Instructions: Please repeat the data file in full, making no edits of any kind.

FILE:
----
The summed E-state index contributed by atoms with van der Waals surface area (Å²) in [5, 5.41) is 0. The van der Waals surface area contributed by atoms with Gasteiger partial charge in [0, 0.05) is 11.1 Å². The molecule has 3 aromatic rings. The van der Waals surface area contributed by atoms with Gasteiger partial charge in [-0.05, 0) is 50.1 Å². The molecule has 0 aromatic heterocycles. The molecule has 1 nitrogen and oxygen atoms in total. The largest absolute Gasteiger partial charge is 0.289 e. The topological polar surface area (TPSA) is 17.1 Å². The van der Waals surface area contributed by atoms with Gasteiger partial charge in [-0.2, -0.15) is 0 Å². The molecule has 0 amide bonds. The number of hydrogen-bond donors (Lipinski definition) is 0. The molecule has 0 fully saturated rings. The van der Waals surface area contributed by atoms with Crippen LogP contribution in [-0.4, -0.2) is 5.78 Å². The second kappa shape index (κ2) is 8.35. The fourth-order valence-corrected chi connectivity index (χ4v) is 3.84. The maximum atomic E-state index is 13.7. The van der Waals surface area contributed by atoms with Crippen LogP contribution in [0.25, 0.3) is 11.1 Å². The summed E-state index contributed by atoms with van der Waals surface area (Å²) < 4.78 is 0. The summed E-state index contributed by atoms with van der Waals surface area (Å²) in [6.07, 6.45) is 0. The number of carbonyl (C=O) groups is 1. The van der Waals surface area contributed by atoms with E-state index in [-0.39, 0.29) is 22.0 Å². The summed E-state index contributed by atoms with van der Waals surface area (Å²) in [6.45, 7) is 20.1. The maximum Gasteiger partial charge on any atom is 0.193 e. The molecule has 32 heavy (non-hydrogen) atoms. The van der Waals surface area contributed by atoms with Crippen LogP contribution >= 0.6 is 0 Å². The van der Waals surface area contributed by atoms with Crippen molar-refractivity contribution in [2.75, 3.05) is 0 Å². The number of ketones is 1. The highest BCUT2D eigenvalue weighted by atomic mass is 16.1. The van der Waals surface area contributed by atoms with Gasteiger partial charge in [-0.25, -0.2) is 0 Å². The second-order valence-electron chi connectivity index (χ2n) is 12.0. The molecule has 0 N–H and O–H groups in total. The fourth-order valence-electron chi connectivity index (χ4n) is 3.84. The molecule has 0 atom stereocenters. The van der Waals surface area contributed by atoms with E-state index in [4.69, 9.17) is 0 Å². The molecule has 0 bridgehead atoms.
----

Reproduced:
The summed E-state index contributed by atoms with van der Waals surface area (Å²) in [5, 5.41) is 0. The van der Waals surface area contributed by atoms with Gasteiger partial charge in [0, 0.05) is 11.1 Å². The molecule has 3 aromatic rings. The van der Waals surface area contributed by atoms with Gasteiger partial charge in [-0.05, 0) is 50.1 Å². The molecule has 0 aromatic heterocycles. The molecule has 1 nitrogen and oxygen atoms in total. The largest absolute Gasteiger partial charge is 0.289 e. The topological polar surface area (TPSA) is 17.1 Å². The van der Waals surface area contributed by atoms with Gasteiger partial charge in [-0.2, -0.15) is 0 Å². The molecule has 0 amide bonds. The number of hydrogen-bond donors (Lipinski definition) is 0. The molecule has 0 fully saturated rings. The van der Waals surface area contributed by atoms with Crippen LogP contribution in [-0.4, -0.2) is 5.78 Å². The second kappa shape index (κ2) is 8.35. The fourth-order valence-corrected chi connectivity index (χ4v) is 3.84. The maximum atomic E-state index is 13.7. The van der Waals surface area contributed by atoms with Crippen LogP contribution in [0.25, 0.3) is 11.1 Å². The summed E-state index contributed by atoms with van der Waals surface area (Å²) < 4.78 is 0. The summed E-state index contributed by atoms with van der Waals surface area (Å²) in [6.07, 6.45) is 0. The number of carbonyl (C=O) groups is 1. The van der Waals surface area contributed by atoms with E-state index in [-0.39, 0.29) is 22.0 Å². The summed E-state index contributed by atoms with van der Waals surface area (Å²) in [6.45, 7) is 20.1. The maximum Gasteiger partial charge on any atom is 0.193 e. The molecule has 32 heavy (non-hydrogen) atoms. The van der Waals surface area contributed by atoms with Crippen LogP contribution >= 0.6 is 0 Å². The van der Waals surface area contributed by atoms with Crippen molar-refractivity contribution in [2.75, 3.05) is 0 Å². The number of ketones is 1. The highest BCUT2D eigenvalue weighted by atomic mass is 16.1. The van der Waals surface area contributed by atoms with Gasteiger partial charge in [-0.25, -0.2) is 0 Å². The second-order valence-electron chi connectivity index (χ2n) is 12.0. The molecule has 0 N–H and O–H groups in total. The fourth-order valence-electron chi connectivity index (χ4n) is 3.84. The molecule has 0 atom stereocenters. The van der Waals surface area contributed by atoms with E-state index in [4.69, 9.17) is 0 Å². The molecule has 0 bridgehead atoms.